EU is one step closer to the use of PAPs in animal feed

Photo: Henk Riswick
Photo: Henk Riswick

The use of

processed animal proteins (PAPs) from poultry and pigs in animal feed is one step closer in the EU stats.

The European Committee on Plant and Animal Health (Scopaff) voted in favour of the Commission proposal by a large majority. The proposal is to allow animal by-products from poultry in pig feed and from pigs in poultry feed. In addition, the proposal is about allowing insects in animal feed.

The draft proposal of the European Commission is about allowing the so-called PAPs: processed animal proteins in poultry and pig feed again. This is an amendment to the law also known as the BSE legislation. After the BSE crisis, it was forbidden to feed animal proteins to farm animals. Feeding by-products to and from ruminants is excluded from the amendment of the law.

The European Parliament and the European Council will still consider the proposal, but there will be no binding vote. It is not expected that there will be any major objections from Parliament and the Council.

…it is an illusion that animal meal could replace all soy consumption…

European protein strategy

An important reason for the EU to allow animal proteins again in animal feed is the European protein strategy. This plan emphasises the need to become less dependent on third countries for the protein supply. “From a nutritional point of view, processed animal proteins are an excellent feed material, with a high concentration of easily digestible nutrients, such as amino acids and phosphorus, and a high content of vitamins. Re-allowing processed animal protein from non-ruminants in non-ruminant animals will reduce this dependence on proteins from third countries,” the proposal says.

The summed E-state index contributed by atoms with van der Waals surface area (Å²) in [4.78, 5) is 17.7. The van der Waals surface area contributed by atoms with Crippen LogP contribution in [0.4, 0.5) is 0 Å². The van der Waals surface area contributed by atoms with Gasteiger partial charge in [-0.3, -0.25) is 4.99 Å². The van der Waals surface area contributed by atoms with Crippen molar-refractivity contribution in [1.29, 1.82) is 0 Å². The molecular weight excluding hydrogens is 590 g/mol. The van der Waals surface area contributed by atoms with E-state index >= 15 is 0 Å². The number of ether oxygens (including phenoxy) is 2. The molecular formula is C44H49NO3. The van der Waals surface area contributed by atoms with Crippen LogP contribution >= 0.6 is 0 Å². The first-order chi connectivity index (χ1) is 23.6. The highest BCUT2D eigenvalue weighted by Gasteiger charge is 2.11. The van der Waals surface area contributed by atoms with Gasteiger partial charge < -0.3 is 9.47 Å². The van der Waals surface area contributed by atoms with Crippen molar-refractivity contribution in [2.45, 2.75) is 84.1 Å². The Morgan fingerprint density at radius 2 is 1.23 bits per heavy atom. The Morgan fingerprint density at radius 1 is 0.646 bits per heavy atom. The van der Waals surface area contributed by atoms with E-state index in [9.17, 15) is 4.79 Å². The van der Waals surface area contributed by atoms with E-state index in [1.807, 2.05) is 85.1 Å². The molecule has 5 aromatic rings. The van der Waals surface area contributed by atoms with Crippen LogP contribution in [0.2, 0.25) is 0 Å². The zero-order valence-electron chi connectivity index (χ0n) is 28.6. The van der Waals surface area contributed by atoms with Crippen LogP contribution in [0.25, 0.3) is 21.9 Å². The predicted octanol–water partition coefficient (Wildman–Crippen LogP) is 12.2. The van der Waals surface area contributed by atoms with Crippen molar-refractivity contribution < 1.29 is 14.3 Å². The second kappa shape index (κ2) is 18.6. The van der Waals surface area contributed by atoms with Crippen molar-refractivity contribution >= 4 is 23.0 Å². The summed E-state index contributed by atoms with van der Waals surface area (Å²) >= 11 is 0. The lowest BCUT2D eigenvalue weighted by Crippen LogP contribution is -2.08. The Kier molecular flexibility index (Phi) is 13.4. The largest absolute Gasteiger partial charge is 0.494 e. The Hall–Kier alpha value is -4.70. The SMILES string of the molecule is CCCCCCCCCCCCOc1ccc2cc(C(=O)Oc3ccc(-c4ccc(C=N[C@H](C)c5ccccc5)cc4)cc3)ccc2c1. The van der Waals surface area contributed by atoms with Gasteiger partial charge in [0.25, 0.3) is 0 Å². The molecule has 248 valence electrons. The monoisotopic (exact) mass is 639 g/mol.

Nevedi is positive about proposal on PAPs

Henk Flipsen, director of the Dutch trade association Nevedi is positive about the new step. “It is good news that the use of animal by-products in animal feed is getting closer. We are always looking for new raw materials.” Flipsen does comment that it is the market and the logistical possibilities that determine whether the animal meal will actually be used by the Dutch feed industry.

Some obstacles to PAPs

Flipsen: “There are countries in Europe, also important export countries for the Netherlands, that are very critical of the use of animal by-products in animal feed for the production of eggs, meat or dairy. Those countries may not want products derived from it on their shelves. In addition, not all feed factories can fit in logistics to use it. You have to be able to keep the raw materials for the different types of feed completely separate.”

According to Flipsen, it is an illusion that animal meal could replace all soy consumption, as some think, but it can be an alternative to soy as an animal feed raw material and every little bit helps with an increasing scarcity in the raw materials market.

Kloosterman
Carolien Kloosterman Business editor



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